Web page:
Necessity of Personal Work

Reaping results in the sacred work of the pastor and evangelist is not based upon accident or mere "happenstance."

By STEPHEN B. OLNEY, District Leader, New London, Connecticut

Reaping results in the sacred work of the pastor and evangelist is not based upon accident or mere "happenstance." It is the result of intense energy and ambition, through well-directed plans and wise, efficient labor.

God has placed upon the advent ministry grave responsibilities. It is not merely our prerogative to persuade men arid women to believe this mes sage and take their stand upon its broad principles. We are to convert them.

To labor in "Christ's stead" (2 Cor. 5:18, 20) is to work in Christ's place, to take up the work that He laid down in this world. This places upon every minister the obligation of using the methods which Christ employed in reaching the hearts of men and women.

Christ's method of labor was ordained of His Father prior to His mission in this world. One purpose of that mission was to reveal to the human agent in the work of salvation the methods which an all-wise God foresaw would be the successful way of reaching the sinner steeped in iniquity and transgression. It was the divine-human method, and when the Son completed the work of establishing in this world a practical demonstration of it, He committed to His chosen agents the task that He had begun. He said, "As My Father hath sent Me, even so send I you." John 20:21.

In this sense we as ministers are definitely "la borers together with God," working His plans, using His methods, following His procedure, and reaping the results that He would reap under similar conditions and circumstances. We are told that "God's ministers are to learn Christ's method of laboring." "Those who, in response to the call of the hour, have entered the seivice of the Master Worker may well study His methods." "Let them make Jesus their pattern, diligently studying His life and bringing into the daily practice the principles that actuated Him in His service while upon earth." (Acts of the Apostles, p. 365; Prophets and-Kings, p. 73; Testimonies, Vol. IX, p. 124.)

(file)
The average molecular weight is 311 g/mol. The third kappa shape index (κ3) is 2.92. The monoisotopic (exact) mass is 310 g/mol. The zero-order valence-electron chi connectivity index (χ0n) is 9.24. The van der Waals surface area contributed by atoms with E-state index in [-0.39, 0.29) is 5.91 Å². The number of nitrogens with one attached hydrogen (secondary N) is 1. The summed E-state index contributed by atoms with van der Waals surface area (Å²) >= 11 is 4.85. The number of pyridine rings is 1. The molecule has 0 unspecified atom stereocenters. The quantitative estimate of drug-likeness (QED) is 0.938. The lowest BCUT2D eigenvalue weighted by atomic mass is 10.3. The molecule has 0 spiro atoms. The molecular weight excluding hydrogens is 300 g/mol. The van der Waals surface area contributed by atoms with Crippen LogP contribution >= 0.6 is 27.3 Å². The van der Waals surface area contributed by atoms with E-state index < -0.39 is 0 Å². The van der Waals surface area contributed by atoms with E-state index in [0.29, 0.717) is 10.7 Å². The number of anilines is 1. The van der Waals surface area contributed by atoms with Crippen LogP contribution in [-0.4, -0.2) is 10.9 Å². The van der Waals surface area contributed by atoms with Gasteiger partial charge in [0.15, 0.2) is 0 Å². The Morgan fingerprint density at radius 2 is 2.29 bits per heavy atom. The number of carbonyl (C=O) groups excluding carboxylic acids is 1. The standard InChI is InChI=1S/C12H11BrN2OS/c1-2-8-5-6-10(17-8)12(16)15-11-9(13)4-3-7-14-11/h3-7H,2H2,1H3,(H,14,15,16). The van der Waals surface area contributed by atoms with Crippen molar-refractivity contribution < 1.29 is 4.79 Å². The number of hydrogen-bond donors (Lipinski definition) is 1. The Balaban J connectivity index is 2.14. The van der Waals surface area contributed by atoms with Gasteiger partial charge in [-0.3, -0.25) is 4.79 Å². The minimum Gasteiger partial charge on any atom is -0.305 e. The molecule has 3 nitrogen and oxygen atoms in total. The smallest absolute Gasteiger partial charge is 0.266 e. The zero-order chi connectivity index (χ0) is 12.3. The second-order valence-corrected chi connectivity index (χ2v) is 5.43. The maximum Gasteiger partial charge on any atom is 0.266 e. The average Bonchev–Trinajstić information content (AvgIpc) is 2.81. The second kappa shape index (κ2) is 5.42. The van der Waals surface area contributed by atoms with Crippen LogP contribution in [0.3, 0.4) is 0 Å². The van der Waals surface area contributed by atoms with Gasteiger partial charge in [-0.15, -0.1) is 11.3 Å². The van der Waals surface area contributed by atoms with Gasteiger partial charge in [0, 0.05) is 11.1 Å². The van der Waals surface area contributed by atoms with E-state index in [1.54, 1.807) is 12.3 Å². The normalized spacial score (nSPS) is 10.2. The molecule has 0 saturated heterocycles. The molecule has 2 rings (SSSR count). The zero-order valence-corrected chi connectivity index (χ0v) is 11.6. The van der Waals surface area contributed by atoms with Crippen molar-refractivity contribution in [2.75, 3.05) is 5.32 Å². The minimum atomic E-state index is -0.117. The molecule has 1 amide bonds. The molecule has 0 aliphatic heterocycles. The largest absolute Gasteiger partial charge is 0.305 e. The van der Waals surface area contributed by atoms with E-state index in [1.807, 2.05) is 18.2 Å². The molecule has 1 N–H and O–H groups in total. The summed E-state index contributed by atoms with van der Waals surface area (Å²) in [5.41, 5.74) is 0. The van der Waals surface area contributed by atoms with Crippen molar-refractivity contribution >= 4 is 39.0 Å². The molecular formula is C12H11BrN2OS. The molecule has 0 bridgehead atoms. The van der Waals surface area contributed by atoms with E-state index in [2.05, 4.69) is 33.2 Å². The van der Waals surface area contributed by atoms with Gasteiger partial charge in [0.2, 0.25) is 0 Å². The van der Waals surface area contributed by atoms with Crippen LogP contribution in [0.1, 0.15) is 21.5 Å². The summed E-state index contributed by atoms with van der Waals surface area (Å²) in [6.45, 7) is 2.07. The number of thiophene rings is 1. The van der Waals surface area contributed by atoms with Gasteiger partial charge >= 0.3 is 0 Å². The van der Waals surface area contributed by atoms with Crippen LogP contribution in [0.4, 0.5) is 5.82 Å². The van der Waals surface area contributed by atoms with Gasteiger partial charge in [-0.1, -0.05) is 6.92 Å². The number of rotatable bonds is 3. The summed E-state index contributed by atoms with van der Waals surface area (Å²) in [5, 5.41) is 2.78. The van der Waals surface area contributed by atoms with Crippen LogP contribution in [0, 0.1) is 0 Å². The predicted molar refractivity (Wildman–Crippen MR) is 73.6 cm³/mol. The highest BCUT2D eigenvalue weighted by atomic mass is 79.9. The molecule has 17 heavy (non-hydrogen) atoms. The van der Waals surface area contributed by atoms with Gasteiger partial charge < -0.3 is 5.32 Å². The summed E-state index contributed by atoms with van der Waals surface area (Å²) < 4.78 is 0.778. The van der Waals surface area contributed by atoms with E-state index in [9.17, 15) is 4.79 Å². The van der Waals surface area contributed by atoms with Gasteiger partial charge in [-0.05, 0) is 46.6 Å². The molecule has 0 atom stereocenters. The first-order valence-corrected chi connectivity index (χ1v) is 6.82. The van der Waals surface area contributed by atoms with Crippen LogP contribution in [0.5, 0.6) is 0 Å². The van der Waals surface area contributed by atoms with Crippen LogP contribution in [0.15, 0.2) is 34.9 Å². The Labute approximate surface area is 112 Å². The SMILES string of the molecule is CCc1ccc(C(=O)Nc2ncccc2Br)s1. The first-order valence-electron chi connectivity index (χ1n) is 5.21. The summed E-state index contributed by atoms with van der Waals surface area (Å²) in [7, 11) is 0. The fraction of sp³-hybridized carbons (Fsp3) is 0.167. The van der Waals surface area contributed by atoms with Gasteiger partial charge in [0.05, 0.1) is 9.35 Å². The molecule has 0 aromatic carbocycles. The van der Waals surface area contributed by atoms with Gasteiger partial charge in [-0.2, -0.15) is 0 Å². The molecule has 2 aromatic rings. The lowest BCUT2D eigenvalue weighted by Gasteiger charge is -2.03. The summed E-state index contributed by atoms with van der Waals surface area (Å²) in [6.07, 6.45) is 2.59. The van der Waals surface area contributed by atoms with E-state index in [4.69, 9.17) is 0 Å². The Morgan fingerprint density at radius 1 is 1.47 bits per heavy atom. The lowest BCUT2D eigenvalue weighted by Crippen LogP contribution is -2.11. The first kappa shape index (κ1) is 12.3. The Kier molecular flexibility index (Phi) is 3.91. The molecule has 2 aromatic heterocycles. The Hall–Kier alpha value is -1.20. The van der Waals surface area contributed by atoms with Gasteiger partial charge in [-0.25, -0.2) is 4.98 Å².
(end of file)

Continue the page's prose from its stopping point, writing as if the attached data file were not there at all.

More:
This is the only wise course for successful soul-winning evangelism. Any other method will prove destitute of lasting results, because human ability and ways of working are not God's ways. "Not by might, nor by power" can the work be done.

Christ was the true evangelist and the perfect pastor. He preached powerful discourses, soul-winning sermons. "Never man spake like this man." The people were astonished at His doctrine and hung on His words. They thronged about Him by day and refused to leave Him alone at night. The success that attended His efforts, however, cannot be attributed to His oratorical superiority or to His matchless, soul-stirring utterances, but rather to the personal touch with the one-soul audience.

The sermon was the means of arresting the attention and arousing the interest. Then began the labor, the watering of the seed, the cultivation of the tender plant that eventually grew to maturity and ripened for the harvest. Christ spent more time in personal work than in preaching, and so must we if we are to reap results that He expects of us. In the Testimonies we read that "the work of Christ was largely made up of personal inter views. He had a faithful regard for the one-soul audience."—Volume VI, p. 115.

It was the contacts that Christ made in the home and the personal interviews by the wayside, that yielded the greatest results in Christ's ministry. He came close to the people. He understood their need. This inspired comment 'reads: